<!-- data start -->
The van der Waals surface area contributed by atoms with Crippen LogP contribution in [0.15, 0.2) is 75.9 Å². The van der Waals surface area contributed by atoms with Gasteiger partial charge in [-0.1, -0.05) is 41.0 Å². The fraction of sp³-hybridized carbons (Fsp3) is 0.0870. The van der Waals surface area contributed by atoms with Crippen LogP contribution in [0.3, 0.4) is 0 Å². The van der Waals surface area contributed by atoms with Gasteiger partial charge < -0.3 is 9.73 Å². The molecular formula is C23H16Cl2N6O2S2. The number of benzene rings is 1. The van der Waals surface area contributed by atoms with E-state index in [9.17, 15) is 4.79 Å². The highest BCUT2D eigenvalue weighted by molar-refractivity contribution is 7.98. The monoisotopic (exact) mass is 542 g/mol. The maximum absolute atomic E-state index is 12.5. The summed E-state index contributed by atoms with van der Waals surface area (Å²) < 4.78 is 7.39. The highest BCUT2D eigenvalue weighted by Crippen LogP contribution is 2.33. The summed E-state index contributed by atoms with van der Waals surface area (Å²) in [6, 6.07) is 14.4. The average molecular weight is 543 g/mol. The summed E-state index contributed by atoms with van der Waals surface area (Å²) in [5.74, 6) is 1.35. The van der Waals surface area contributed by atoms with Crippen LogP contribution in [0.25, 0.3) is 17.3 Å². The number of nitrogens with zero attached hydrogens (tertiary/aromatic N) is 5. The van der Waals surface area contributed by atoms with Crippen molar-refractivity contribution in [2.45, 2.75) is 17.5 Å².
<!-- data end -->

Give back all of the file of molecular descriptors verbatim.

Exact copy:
The van der Waals surface area contributed by atoms with Crippen LogP contribution in [0.15, 0.2) is 75.9 Å². The van der Waals surface area contributed by atoms with Gasteiger partial charge in [-0.1, -0.05) is 41.0 Å². The fraction of sp³-hybridized carbons (Fsp3) is 0.0870. The van der Waals surface area contributed by atoms with Crippen LogP contribution in [0.3, 0.4) is 0 Å². The van der Waals surface area contributed by atoms with Gasteiger partial charge < -0.3 is 9.73 Å². The molecular formula is C23H16Cl2N6O2S2. The number of benzene rings is 1. The van der Waals surface area contributed by atoms with E-state index in [9.17, 15) is 4.79 Å². The highest BCUT2D eigenvalue weighted by molar-refractivity contribution is 7.98. The monoisotopic (exact) mass is 542 g/mol. The maximum absolute atomic E-state index is 12.5. The summed E-state index contributed by atoms with van der Waals surface area (Å²) < 4.78 is 7.39. The highest BCUT2D eigenvalue weighted by Crippen LogP contribution is 2.33. The summed E-state index contributed by atoms with van der Waals surface area (Å²) in [6, 6.07) is 14.4. The average molecular weight is 543 g/mol. The summed E-state index contributed by atoms with van der Waals surface area (Å²) in [5.74, 6) is 1.35. The van der Waals surface area contributed by atoms with Crippen LogP contribution in [0.25, 0.3) is 17.3 Å². The number of nitrogens with zero attached hydrogens (tertiary/aromatic N) is 5. The van der Waals surface area contributed by atoms with Crippen molar-refractivity contribution in [2.45, 2.75) is 17.5 Å².